That, of course, is the question we are always asked when we address the issue of the language used by Mark Driscoll when he preaches. “Has anyone ever contacted Mark Driscoll privately?” Well, we can now answer that question in the affirmative. Phil Johnson shares his attempts–unsuccessful attempts–to dialog with Driscoll concerning his pulpit language.
These are roughly in order from the most common questions to the most bizarre:
Have you or Dr. MacArthur ever personally shared your concerns personally with Mark Driscoll?
Yes. I sent Mark a 6-page letter the first week of December, telling him what I was planning to deal with at the Shepherds’ Conference. I explained why I thought his message at the Desiring God Conference in September left some of the most important objections to his own use of crass language unanswered. I also enumerated six specific questions that I thought would help my understanding of his position.
Fair enough. Isn’t that what Driscollites want to hear? If someone has taken this matter to Driscoll personally and privately? (Even though the fact that Driscoll has made his messages public, thus negating the need for steps 1 and 2 of church discipline laid out by Christ in Matthew 18.).
So, Phil Johnson has stated that he petitioned Driscoll personally. Driscoll’s response?
Mark didn’t reply or acknowledge my letter until one week prior to the Shepherds’ Conference. Then he phoned and said he would answer me by video since the timing was late. When the video arrived, Driscoll had addressed his reply not to me but to the attendees of the Shepherds’ Conference—as if I had invited him to share my time slot at the conference.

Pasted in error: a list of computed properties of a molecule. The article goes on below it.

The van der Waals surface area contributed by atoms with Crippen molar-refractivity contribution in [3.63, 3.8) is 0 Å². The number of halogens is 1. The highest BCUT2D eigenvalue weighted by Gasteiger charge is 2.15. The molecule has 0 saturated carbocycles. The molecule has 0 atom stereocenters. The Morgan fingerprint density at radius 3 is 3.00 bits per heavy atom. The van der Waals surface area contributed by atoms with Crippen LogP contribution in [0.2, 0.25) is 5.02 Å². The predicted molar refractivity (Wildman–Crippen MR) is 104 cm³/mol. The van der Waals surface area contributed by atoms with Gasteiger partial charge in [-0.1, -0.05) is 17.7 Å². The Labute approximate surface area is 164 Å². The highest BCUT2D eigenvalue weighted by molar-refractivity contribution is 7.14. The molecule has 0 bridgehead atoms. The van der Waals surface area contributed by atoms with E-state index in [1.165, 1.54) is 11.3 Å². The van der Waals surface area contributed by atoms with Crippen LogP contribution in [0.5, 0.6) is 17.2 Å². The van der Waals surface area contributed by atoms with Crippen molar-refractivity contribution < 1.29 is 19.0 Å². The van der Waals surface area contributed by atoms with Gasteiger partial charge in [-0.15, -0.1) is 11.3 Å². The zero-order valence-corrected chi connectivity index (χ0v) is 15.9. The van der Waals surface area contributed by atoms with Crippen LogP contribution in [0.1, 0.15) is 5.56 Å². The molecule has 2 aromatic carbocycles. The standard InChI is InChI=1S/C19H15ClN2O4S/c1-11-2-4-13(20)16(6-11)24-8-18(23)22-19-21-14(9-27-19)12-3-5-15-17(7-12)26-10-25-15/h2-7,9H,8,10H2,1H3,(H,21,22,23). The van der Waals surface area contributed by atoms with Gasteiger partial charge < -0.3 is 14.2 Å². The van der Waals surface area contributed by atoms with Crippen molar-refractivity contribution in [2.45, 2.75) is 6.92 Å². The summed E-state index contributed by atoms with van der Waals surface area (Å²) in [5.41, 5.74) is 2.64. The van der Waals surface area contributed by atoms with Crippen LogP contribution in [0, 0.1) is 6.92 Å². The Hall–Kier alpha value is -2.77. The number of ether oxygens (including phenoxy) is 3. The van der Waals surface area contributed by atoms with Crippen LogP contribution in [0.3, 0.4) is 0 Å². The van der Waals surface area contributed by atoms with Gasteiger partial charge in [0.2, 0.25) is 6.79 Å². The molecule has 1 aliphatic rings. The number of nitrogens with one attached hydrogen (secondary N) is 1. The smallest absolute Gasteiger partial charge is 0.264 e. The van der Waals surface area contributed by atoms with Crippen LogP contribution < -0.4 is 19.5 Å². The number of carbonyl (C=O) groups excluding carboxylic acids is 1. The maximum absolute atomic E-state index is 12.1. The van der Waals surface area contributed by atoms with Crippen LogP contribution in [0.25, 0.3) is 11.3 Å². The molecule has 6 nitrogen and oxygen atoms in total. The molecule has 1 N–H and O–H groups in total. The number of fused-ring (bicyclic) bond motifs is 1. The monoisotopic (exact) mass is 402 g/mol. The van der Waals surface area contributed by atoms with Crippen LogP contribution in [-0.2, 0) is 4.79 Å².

His reply also ignored the six questions enumerated in my letter. Instead, he answered a question of his own choosing, saying he believed that one answer would suffice as an answer to all my questions.
John MacArthur likewise attempted to correspond with Driscoll a year and a half ago. He too received no answer for almost six months, and when the answer finally came, it was routed indirectly, through an e-mail sent by Driscoll’s secretary to John MacArthur’s secretary. Curiously enough, Driscoll’s reply to John came on the first day of last year’s Shepherds’ Conference.
Driscoll clearly does not take his critics very seriously. Communication with him hasn’t done anything so far to convince me that he understands (or wants to understand) the concerns some of us have tried to express to him.
Does that answer your question? Next question from Driscollites:
Didn’t you know that Driscoll has already repented of using bad language?
So I hear. I mentioned that fact in my letter to Driscoll and cited three well-known instances of ribald jokes and profane remarks that occurred long after he said he was sorry for past sins of the tongue. The first of my six questions to him was, “How do the above remarks differ from things you previously said you had repented of?” He did not answer that question.
Obviously, Driscoll did not think he was in the wrong for using crude, vulgar language from the pulpit. Even though we are admonished by the apostle Paul thusly–
But fornication and all uncleanness or covetousness, let it not even be named among you, as is fitting for saints; neither filthiness, nor foolish talking, nor coarse jesting, which are not fitting, but rather giving of thanks (Ephesians 5:4).
Now, the Driscollite will try and spin this to say that Driscoll is trying to relate to the culture. And, of course, they will throw these red herrings at us–
1st Corinthians 9:19-22—For though I am free from all men, I have made myself a servant to all, that I might win the more; and to the Jews I became as a Jew, that I might win Jews; to those who are under the law, as under the law, that I might win those who are under the law; to those who are without law, as without law (not being without law toward God, but under law toward Christ), that I might win those who are without law; to the weak I became as weak, that I might win the weak. I have become all things to all men, that I might by all means save some.